BIOLOGY OF HIGH RISK GERM CELL NEOPLASIA

Project: Research project

Description

OVERALL DESCRIPTION Germ cell tumors (GCT), while uncommon, are still the leading cause of cancer in young adult males. Studies performed here at Indiana University have lead to therapeutic advances that now cure approximately eight out of ten patients with disseminated germ cell tumors. However, the remaining 20 percent have been intractable to therapy. Yet it is difficult to distinguish curable from incurable GCT at presentation with current clinically-based prognostic models. This question is probably the most important remaining issue in germ cell neoplasia. The central hypothesis driving this program is that there are molecular and cellular characteristics of high versus normal risk GCT. Defining these characteristics will certainly have diagnostic benefit, in that these patients could have aggressive therapy such as stem cell transplant offered prior to overwhelming disease or organ failure. In addition, it is possible that this group could have treatment studies defined for them, allowing the majority of germ cell patients to escape the increased toxicity that an aggressive regimen or surgery might bring. This program will attempt to define the molecular and cellular characteristics of high risk GCT in three projects. Project 1 will study the role that the novel transcriptional repressor Genesis has in GCT. Project 2 will isolate and characterize amplified GCT oncogenes on the marker chromosome iso12p. Project 3 will use PCR to analyze the significance of minimal residual circulating GCT cells. Core A will regulate sample distribution. Core B will collect the clinical data obtained from its own efforts, and scientific data from the other projects, and correlate it with clinical presentation and outcome of GCT. Core C will serve as the administrative center. The ultimate goal of this program is to define a prognostic model based on molecular and cellular characteristics that can distinguish high risk GCT. These distinguishing characteristics are potential targets for future therapy.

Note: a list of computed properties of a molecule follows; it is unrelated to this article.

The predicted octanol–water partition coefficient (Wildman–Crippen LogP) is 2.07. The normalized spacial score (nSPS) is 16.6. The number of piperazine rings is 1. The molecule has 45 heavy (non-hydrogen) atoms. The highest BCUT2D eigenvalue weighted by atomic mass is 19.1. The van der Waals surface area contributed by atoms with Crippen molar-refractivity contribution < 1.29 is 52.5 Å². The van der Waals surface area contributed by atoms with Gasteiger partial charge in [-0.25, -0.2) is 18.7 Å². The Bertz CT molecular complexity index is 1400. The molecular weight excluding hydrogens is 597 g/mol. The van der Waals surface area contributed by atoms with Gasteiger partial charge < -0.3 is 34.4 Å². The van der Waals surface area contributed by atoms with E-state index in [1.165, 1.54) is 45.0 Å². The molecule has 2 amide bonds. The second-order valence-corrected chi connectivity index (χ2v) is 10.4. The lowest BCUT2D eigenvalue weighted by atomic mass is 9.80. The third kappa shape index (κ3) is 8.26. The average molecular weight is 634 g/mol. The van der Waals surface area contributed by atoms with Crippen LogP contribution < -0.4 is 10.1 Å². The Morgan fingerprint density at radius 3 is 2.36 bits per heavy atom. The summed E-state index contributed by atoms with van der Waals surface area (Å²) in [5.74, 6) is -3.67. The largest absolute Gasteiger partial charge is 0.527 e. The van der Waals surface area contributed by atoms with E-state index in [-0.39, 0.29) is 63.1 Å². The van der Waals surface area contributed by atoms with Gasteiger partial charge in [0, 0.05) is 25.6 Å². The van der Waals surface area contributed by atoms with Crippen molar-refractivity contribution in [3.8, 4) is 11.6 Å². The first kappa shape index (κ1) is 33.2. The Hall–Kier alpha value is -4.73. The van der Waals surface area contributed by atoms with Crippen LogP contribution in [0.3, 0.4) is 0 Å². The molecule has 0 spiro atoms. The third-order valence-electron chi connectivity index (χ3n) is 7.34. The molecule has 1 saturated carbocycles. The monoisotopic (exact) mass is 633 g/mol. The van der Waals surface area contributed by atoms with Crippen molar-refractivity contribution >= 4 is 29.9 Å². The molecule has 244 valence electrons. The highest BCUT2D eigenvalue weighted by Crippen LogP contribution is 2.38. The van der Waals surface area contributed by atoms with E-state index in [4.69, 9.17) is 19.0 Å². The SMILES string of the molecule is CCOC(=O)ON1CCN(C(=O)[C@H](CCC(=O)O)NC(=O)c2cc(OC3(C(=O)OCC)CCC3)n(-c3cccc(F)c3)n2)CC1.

StatusFinished
Effective start/end date8/6/997/31/03

Funding

  • National Institutes of Health
  • National Institutes of Health
  • National Institutes of Health
  • National Institutes of Health
  • National Institutes of Health: $850,527.00
  • National Institutes of Health
  • National Institutes of Health
  • National Institutes of Health
  • National Institutes of Health: $867,584.00

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Germ Cell and Embryonal Neoplasms
Germ Cells
Neoplasms
Research Personnel
Orchiectomy
Lymph Node Excision
Technology
Circulating Neoplastic Cells
Therapeutics
Patient Selection
Neoplasm Metastasis
Drug Therapy

ASJC

  • Medicine(all)